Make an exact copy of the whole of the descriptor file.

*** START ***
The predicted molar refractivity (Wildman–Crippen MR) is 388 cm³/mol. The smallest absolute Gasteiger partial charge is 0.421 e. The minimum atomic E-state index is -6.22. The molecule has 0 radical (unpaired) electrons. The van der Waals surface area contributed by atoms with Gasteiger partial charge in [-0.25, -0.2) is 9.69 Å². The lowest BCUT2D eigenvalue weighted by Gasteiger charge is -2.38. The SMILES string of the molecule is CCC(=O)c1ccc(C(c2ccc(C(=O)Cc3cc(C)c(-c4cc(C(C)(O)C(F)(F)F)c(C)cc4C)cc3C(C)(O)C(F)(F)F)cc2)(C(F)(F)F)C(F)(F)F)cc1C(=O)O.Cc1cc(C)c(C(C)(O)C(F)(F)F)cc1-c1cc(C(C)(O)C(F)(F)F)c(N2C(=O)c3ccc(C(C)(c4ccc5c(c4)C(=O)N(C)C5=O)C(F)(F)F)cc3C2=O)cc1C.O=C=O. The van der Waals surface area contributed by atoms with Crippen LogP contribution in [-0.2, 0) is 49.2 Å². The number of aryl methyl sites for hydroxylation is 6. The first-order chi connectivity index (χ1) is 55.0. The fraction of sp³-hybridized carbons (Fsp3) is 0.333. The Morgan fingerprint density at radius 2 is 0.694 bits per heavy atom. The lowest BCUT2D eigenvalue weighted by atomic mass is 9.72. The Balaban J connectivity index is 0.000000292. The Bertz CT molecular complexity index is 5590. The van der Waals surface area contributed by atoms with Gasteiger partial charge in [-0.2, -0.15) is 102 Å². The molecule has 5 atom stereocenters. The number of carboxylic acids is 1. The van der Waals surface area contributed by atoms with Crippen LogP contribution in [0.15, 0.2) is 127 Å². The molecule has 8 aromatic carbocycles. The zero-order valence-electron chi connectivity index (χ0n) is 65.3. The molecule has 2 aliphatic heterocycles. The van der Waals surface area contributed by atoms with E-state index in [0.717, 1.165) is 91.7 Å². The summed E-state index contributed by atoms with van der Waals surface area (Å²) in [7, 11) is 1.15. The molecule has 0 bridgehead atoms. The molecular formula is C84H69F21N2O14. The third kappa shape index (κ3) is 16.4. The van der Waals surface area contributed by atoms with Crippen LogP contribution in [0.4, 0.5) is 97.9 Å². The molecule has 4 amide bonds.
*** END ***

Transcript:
The predicted molar refractivity (Wildman–Crippen MR) is 388 cm³/mol. The smallest absolute Gasteiger partial charge is 0.421 e. The minimum atomic E-state index is -6.22. The molecule has 0 radical (unpaired) electrons. The van der Waals surface area contributed by atoms with Gasteiger partial charge in [-0.25, -0.2) is 9.69 Å². The lowest BCUT2D eigenvalue weighted by Gasteiger charge is -2.38. The SMILES string of the molecule is CCC(=O)c1ccc(C(c2ccc(C(=O)Cc3cc(C)c(-c4cc(C(C)(O)C(F)(F)F)c(C)cc4C)cc3C(C)(O)C(F)(F)F)cc2)(C(F)(F)F)C(F)(F)F)cc1C(=O)O.Cc1cc(C)c(C(C)(O)C(F)(F)F)cc1-c1cc(C(C)(O)C(F)(F)F)c(N2C(=O)c3ccc(C(C)(c4ccc5c(c4)C(=O)N(C)C5=O)C(F)(F)F)cc3C2=O)cc1C.O=C=O. The van der Waals surface area contributed by atoms with Crippen LogP contribution in [-0.2, 0) is 49.2 Å². The number of aryl methyl sites for hydroxylation is 6. The first-order chi connectivity index (χ1) is 55.0. The fraction of sp³-hybridized carbons (Fsp3) is 0.333. The Morgan fingerprint density at radius 2 is 0.694 bits per heavy atom. The lowest BCUT2D eigenvalue weighted by atomic mass is 9.72. The Balaban J connectivity index is 0.000000292. The Bertz CT molecular complexity index is 5590. The van der Waals surface area contributed by atoms with Gasteiger partial charge in [-0.2, -0.15) is 102 Å². The molecule has 5 atom stereocenters. The number of carboxylic acids is 1. The van der Waals surface area contributed by atoms with Crippen LogP contribution in [0.15, 0.2) is 127 Å². The molecule has 8 aromatic carbocycles. The zero-order valence-electron chi connectivity index (χ0n) is 65.3. The molecule has 2 aliphatic heterocycles. The van der Waals surface area contributed by atoms with E-state index in [0.717, 1.165) is 91.7 Å². The summed E-state index contributed by atoms with van der Waals surface area (Å²) in [7, 11) is 1.15. The molecule has 0 bridgehead atoms. The molecular formula is C84H69F21N2O14. The third kappa shape index (κ3) is 16.4. The van der Waals surface area contributed by atoms with Crippen LogP contribution in [0.4, 0.5) is 97.9 Å². The molecule has 4 amide bonds.